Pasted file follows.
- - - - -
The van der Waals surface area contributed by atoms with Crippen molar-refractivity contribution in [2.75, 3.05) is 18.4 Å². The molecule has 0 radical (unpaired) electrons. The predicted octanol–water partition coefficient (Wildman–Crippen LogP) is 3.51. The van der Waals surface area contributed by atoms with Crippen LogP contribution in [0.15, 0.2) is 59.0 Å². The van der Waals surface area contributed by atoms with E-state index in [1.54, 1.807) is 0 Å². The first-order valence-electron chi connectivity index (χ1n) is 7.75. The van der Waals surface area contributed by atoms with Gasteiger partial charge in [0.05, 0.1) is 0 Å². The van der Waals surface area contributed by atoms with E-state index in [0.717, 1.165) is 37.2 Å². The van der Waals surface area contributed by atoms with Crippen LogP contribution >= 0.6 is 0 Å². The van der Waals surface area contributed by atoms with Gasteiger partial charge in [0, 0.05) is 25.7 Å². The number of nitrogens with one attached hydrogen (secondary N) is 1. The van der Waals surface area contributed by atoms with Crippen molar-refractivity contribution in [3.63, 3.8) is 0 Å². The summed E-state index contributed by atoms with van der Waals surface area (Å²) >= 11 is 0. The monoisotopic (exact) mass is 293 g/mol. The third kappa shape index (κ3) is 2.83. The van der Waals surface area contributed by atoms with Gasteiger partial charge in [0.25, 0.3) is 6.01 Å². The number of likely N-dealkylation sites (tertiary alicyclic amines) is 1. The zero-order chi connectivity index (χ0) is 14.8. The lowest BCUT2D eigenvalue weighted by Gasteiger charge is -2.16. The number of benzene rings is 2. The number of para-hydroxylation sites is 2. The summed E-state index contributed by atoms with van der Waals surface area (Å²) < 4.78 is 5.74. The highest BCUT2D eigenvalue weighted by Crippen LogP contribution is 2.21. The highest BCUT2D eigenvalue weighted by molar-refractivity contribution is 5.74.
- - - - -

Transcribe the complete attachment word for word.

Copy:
The van der Waals surface area contributed by atoms with Crippen molar-refractivity contribution in [2.75, 3.05) is 18.4 Å². The molecule has 0 radical (unpaired) electrons. The predicted octanol–water partition coefficient (Wildman–Crippen LogP) is 3.51. The van der Waals surface area contributed by atoms with Crippen LogP contribution in [0.15, 0.2) is 59.0 Å². The van der Waals surface area contributed by atoms with E-state index in [1.54, 1.807) is 0 Å². The first-order valence-electron chi connectivity index (χ1n) is 7.75. The van der Waals surface area contributed by atoms with Gasteiger partial charge in [0.05, 0.1) is 0 Å². The van der Waals surface area contributed by atoms with E-state index in [0.717, 1.165) is 37.2 Å². The van der Waals surface area contributed by atoms with Crippen LogP contribution >= 0.6 is 0 Å². The van der Waals surface area contributed by atoms with Gasteiger partial charge in [0, 0.05) is 25.7 Å². The number of nitrogens with one attached hydrogen (secondary N) is 1. The van der Waals surface area contributed by atoms with Crippen molar-refractivity contribution in [3.63, 3.8) is 0 Å². The summed E-state index contributed by atoms with van der Waals surface area (Å²) >= 11 is 0. The monoisotopic (exact) mass is 293 g/mol. The third kappa shape index (κ3) is 2.83. The van der Waals surface area contributed by atoms with Gasteiger partial charge in [0.25, 0.3) is 6.01 Å². The number of likely N-dealkylation sites (tertiary alicyclic amines) is 1. The zero-order chi connectivity index (χ0) is 14.8. The lowest BCUT2D eigenvalue weighted by Gasteiger charge is -2.16. The number of benzene rings is 2. The number of para-hydroxylation sites is 2. The summed E-state index contributed by atoms with van der Waals surface area (Å²) < 4.78 is 5.74. The highest BCUT2D eigenvalue weighted by Crippen LogP contribution is 2.21. The highest BCUT2D eigenvalue weighted by molar-refractivity contribution is 5.74.